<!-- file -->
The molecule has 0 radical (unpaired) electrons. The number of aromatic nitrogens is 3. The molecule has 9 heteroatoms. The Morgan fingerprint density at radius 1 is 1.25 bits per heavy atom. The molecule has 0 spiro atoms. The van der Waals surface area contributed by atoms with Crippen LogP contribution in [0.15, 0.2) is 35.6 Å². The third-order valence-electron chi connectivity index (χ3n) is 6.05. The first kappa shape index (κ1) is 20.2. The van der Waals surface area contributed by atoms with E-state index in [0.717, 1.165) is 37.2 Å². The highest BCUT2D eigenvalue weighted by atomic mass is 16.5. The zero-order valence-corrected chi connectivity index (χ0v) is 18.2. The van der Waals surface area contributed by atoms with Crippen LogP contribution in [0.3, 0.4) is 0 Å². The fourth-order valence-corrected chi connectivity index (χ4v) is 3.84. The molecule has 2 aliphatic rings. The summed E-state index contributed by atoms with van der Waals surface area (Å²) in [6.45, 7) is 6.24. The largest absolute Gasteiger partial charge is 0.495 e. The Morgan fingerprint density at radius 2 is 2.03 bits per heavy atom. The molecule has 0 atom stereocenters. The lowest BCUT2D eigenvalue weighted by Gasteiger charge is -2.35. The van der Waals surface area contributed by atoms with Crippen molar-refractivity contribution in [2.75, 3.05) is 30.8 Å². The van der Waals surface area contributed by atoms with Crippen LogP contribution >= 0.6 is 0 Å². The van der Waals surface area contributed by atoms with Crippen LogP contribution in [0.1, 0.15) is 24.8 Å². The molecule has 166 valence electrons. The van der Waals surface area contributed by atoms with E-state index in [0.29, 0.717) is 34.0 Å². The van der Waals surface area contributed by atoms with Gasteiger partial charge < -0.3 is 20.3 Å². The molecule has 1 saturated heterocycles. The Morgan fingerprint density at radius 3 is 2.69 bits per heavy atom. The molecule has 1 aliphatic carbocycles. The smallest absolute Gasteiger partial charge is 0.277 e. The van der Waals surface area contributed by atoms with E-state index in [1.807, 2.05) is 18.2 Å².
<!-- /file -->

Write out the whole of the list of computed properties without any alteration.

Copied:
The molecule has 0 radical (unpaired) electrons. The number of aromatic nitrogens is 3. The molecule has 9 heteroatoms. The Morgan fingerprint density at radius 1 is 1.25 bits per heavy atom. The molecule has 0 spiro atoms. The van der Waals surface area contributed by atoms with Crippen LogP contribution in [0.15, 0.2) is 35.6 Å². The third-order valence-electron chi connectivity index (χ3n) is 6.05. The first kappa shape index (κ1) is 20.2. The van der Waals surface area contributed by atoms with E-state index in [0.717, 1.165) is 37.2 Å². The highest BCUT2D eigenvalue weighted by atomic mass is 16.5. The zero-order valence-corrected chi connectivity index (χ0v) is 18.2. The van der Waals surface area contributed by atoms with Crippen LogP contribution in [0.3, 0.4) is 0 Å². The fourth-order valence-corrected chi connectivity index (χ4v) is 3.84. The molecule has 2 aliphatic rings. The summed E-state index contributed by atoms with van der Waals surface area (Å²) in [6.45, 7) is 6.24. The largest absolute Gasteiger partial charge is 0.495 e. The Morgan fingerprint density at radius 2 is 2.03 bits per heavy atom. The molecule has 0 atom stereocenters. The lowest BCUT2D eigenvalue weighted by Gasteiger charge is -2.35. The van der Waals surface area contributed by atoms with Crippen molar-refractivity contribution in [2.75, 3.05) is 30.8 Å². The van der Waals surface area contributed by atoms with Crippen LogP contribution >= 0.6 is 0 Å². The van der Waals surface area contributed by atoms with Crippen LogP contribution in [0.1, 0.15) is 24.8 Å². The molecule has 166 valence electrons. The van der Waals surface area contributed by atoms with E-state index in [0.29, 0.717) is 34.0 Å². The van der Waals surface area contributed by atoms with Gasteiger partial charge < -0.3 is 20.3 Å². The molecule has 1 saturated heterocycles. The Morgan fingerprint density at radius 3 is 2.69 bits per heavy atom. The molecule has 1 aliphatic carbocycles. The smallest absolute Gasteiger partial charge is 0.277 e. The van der Waals surface area contributed by atoms with E-state index in [1.807, 2.05) is 18.2 Å².